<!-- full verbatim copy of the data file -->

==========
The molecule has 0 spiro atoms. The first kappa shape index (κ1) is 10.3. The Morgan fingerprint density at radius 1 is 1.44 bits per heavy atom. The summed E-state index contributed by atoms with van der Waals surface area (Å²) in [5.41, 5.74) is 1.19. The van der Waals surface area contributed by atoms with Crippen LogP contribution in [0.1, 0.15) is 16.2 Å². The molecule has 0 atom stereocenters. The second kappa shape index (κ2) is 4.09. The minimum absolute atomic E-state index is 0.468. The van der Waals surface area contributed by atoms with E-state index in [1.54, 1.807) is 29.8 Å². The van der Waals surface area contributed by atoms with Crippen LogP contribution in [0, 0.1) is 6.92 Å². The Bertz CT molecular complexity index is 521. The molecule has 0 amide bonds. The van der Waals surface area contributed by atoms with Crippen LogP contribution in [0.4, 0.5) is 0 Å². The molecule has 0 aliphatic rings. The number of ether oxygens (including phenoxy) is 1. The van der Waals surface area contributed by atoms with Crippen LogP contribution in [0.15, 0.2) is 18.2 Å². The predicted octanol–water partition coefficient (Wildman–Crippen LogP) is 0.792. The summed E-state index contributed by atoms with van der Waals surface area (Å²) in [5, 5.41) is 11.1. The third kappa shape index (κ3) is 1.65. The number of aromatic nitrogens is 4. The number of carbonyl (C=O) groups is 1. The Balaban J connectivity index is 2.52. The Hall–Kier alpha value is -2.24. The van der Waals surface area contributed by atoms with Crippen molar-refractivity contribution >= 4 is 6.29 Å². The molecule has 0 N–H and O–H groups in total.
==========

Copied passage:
The molecule has 0 spiro atoms. The first kappa shape index (κ1) is 10.3. The Morgan fingerprint density at radius 1 is 1.44 bits per heavy atom. The summed E-state index contributed by atoms with van der Waals surface area (Å²) in [5.41, 5.74) is 1.19. The van der Waals surface area contributed by atoms with Crippen LogP contribution in [0.1, 0.15) is 16.2 Å². The molecule has 0 atom stereocenters. The second kappa shape index (κ2) is 4.09. The minimum absolute atomic E-state index is 0.468. The van der Waals surface area contributed by atoms with E-state index in [1.54, 1.807) is 29.8 Å². The van der Waals surface area contributed by atoms with Crippen LogP contribution in [0, 0.1) is 6.92 Å². The Bertz CT molecular complexity index is 521. The molecule has 0 amide bonds. The van der Waals surface area contributed by atoms with Crippen LogP contribution in [0.4, 0.5) is 0 Å². The molecule has 0 aliphatic rings. The number of ether oxygens (including phenoxy) is 1. The van der Waals surface area contributed by atoms with Crippen LogP contribution in [0.15, 0.2) is 18.2 Å². The predicted octanol–water partition coefficient (Wildman–Crippen LogP) is 0.792. The summed E-state index contributed by atoms with van der Waals surface area (Å²) in [5, 5.41) is 11.1. The third kappa shape index (κ3) is 1.65. The number of aromatic nitrogens is 4. The number of carbonyl (C=O) groups is 1. The Balaban J connectivity index is 2.52. The Hall–Kier alpha value is -2.24. The van der Waals surface area contributed by atoms with Crippen molar-refractivity contribution >= 4 is 6.29 Å². The molecule has 0 N–H and O–H groups in total.